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5. Strongly consider traditional college: All these interactions will likely be easier and more common for students who go to school on a physical campus. While earning a degree online may make the most sense for some students for financial or family reasons, consider enrolling in a traditional school if you can, Szoldra recommends.
[Read about one veteran's success in a dual online-on-campus program.]
"When you're doing an online-only university [program], you're actually taking away a key piece: interaction with other individuals that are not in the military. For me, going to a traditional, on-campus school—going to classes, going to events, and being a part of different organizations on campus, interacting with regular, old college students—has helped me move away from being in that military mindset and transitioning myself into being a civilian again."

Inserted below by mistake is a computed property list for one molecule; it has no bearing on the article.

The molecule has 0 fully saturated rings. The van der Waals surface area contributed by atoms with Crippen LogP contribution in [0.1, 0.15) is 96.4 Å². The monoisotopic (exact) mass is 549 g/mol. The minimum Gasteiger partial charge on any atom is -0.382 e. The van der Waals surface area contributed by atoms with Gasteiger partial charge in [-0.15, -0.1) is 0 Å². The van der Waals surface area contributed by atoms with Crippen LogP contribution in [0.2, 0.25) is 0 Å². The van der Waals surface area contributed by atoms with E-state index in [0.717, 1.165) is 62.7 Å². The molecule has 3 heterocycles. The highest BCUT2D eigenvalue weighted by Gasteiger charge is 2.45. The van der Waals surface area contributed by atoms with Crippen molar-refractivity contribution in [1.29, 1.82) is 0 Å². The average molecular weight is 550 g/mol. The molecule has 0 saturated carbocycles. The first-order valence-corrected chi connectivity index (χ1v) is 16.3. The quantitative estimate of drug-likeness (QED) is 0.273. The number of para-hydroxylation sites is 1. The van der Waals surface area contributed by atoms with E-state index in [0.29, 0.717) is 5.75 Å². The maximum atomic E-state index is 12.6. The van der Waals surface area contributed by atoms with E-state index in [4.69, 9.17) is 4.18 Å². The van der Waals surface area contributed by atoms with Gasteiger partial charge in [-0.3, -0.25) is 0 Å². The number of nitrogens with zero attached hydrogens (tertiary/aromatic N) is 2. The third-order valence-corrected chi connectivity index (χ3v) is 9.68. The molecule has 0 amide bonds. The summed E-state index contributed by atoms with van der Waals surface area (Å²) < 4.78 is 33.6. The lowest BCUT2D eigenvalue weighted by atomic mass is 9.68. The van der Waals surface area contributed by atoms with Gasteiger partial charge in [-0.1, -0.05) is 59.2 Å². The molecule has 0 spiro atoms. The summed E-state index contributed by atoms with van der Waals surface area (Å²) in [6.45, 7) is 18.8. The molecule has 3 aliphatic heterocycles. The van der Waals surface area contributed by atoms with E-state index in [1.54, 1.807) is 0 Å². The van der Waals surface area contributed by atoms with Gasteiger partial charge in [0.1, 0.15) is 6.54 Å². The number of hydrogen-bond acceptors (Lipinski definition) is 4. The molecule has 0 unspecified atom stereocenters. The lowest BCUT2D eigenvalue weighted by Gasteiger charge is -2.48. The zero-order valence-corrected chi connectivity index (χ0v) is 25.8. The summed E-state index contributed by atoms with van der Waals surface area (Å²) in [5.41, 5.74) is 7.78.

The bigger payoff, Szoldra anticipates, will come after graduation: "When I go to a job interview," he notes, "it's not [going to be] my first interaction with a civilian; I've been interacting with them all along."
6. Practice patience: At 28, Szoldra is older than some of his peers in his college courses. But veterans with more years and experience should give their younger classmates some slack, he recommends, and shouldn't jump to conclusions about age and knowledge.
"Having a lot of patience is key," he says. "Trying to take some time and just letting things slide is something that needs to happen for older veterans—and for veterans in general."
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